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What Do You Say When Someone Dies Of An Addiction?

What is unresolved grief?

When confronted with what to say when someone dies of an addiction it is helpful to understand the basics of addiction. Addiction, also known as substance use disorder, is listed in the Diagnostic and Statistical Manual of Mental Disorders, Fifth Edition (DSM-5) as a chronic, relapsing brain disorder. It is characterized by compulsively engaging in rewarding stimuli despite harmful consequences. An individual that struggles with addiction will prioritize satisfying his or her craving above all else. This can wreak havoc in all areas of one’s life. It is not uncommon for an individual struggling with an addiction to experience relationship challenges, negative physiological effects, financial strain, run into legal complications, lack personal hygiene, and an inability to maintain steady employment. There are several contributing factors that can increase one’s susceptibility for developing an addiction (e.g., environmental factors, genetics, the drug of choice, if she abuses other drugs simultaneously, her personal health history, the presence of any co morbid disorders, etc.). However, the clinical explanation behind why an individual develops an addiction remains unknown. Put plainly: addiction is a disease and any person that dies from an addiction should be mourned and respected in the same way as anyone else.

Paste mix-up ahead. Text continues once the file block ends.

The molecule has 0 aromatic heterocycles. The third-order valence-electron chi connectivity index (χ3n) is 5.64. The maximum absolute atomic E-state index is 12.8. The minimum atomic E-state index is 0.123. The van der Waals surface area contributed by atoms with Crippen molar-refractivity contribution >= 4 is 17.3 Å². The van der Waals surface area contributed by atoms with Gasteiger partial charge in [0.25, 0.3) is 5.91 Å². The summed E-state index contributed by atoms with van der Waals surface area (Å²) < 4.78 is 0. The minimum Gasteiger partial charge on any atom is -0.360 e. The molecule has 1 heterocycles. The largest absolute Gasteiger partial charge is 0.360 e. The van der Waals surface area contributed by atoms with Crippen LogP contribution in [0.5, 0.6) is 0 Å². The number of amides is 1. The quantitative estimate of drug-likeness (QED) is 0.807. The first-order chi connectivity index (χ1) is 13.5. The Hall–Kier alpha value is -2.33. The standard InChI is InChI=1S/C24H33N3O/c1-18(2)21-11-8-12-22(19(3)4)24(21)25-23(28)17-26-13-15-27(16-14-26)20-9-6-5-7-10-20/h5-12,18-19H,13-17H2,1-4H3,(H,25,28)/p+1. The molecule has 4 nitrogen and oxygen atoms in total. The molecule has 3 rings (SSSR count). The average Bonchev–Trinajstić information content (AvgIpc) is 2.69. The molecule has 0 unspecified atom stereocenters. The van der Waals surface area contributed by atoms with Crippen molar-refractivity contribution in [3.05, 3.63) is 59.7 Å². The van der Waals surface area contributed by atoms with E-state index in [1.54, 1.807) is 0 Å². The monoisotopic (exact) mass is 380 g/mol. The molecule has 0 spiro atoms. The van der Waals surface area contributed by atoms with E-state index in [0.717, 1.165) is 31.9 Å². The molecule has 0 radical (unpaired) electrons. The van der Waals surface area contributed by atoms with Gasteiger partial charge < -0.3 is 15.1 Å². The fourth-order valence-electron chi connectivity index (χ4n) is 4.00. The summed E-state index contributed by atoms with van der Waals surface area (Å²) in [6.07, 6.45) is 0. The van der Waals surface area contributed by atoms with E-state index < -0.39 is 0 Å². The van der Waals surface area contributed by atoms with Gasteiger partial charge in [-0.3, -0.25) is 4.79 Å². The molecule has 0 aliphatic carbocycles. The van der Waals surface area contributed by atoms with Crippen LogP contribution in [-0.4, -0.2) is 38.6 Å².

What Do You Say?

Learning that someone has died can bring up deep seeded emotions in any person, regardless of the cause of his or her death. Furthermore, it can be complicated to support people who are going through drug-related bereavement. There is no simple phrase to say to the loved ones of someone who has died of an addiction, but there are several ways express your support. Consider the following suggestions:

  • Listen: instead of prioritizing what you should be doing and making sure you are saying the right thing, prioritize listening. Be open to hearing anything they wish to share and give them the option to talk about whatever is on their mind.
  • Stay neutral: although it may be difficult, it is best to abstain from judgements. For example, instead of saying “Why would you put up with that behavior!?” Say something along the lines of “That must have been really hard for you.”
  • Sympathize: rather than saying “I understand how you feel,” acknowledging and honoring what the bereaved individual is faced with may be more appreciated (e.g., “I am sorry you are going through this.”).

Experts assert that an individual grieving the death of a loved one that had struggled with addiction is likely to experience even more complex and contradictory feelings and other bereaved people.

For Information and Support 

Substance abuse and addiction can be incredibly dangerous and can result in severe short and long-term consequences. If you or someone you know is suffering from substance abuse or addiction, please get help as soon as possible. The earlier you seek support, the sooner you and your loved ones can return to leading happy, healthy, and fulfilling lives. There is no reason to go through this alone, and we are here to help. Please feel free to reach out to us for further information or with any questions regarding substance abuse or addiction. We are available anytime via telephone at: 213-389-9964, or you can always email us at:

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